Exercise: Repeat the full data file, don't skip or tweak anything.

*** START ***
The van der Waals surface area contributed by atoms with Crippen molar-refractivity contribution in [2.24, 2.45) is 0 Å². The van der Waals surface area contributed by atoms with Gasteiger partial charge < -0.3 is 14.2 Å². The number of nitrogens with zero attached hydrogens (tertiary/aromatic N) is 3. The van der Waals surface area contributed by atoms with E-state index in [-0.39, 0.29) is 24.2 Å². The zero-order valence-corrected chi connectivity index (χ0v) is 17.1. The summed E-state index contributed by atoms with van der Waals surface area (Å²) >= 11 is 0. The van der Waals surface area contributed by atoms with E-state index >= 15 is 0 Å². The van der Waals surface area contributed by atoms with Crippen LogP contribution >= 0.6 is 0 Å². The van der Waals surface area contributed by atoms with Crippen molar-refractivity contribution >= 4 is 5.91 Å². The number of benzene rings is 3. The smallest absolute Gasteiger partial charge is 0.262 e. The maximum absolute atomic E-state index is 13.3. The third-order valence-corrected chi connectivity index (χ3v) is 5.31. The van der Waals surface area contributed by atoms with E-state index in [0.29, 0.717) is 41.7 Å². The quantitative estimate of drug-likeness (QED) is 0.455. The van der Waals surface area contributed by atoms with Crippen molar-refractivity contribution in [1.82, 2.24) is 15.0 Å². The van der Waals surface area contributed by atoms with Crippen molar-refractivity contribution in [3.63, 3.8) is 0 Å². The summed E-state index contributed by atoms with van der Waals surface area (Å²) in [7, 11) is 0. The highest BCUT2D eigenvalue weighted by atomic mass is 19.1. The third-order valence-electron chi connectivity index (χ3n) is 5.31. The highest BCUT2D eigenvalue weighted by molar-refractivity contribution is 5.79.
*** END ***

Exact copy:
The van der Waals surface area contributed by atoms with Crippen molar-refractivity contribution in [2.24, 2.45) is 0 Å². The van der Waals surface area contributed by atoms with Gasteiger partial charge < -0.3 is 14.2 Å². The number of nitrogens with zero attached hydrogens (tertiary/aromatic N) is 3. The van der Waals surface area contributed by atoms with E-state index in [-0.39, 0.29) is 24.2 Å². The zero-order valence-corrected chi connectivity index (χ0v) is 17.1. The summed E-state index contributed by atoms with van der Waals surface area (Å²) >= 11 is 0. The van der Waals surface area contributed by atoms with E-state index >= 15 is 0 Å². The van der Waals surface area contributed by atoms with Crippen LogP contribution >= 0.6 is 0 Å². The van der Waals surface area contributed by atoms with Crippen molar-refractivity contribution >= 4 is 5.91 Å². The number of benzene rings is 3. The smallest absolute Gasteiger partial charge is 0.262 e. The maximum absolute atomic E-state index is 13.3. The third-order valence-corrected chi connectivity index (χ3v) is 5.31. The van der Waals surface area contributed by atoms with E-state index in [0.29, 0.717) is 41.7 Å². The quantitative estimate of drug-likeness (QED) is 0.455. The van der Waals surface area contributed by atoms with Crippen molar-refractivity contribution in [1.82, 2.24) is 15.0 Å². The van der Waals surface area contributed by atoms with Crippen molar-refractivity contribution in [3.63, 3.8) is 0 Å². The summed E-state index contributed by atoms with van der Waals surface area (Å²) in [7, 11) is 0. The highest BCUT2D eigenvalue weighted by atomic mass is 19.1. The third-order valence-electron chi connectivity index (χ3n) is 5.31. The highest BCUT2D eigenvalue weighted by molar-refractivity contribution is 5.79.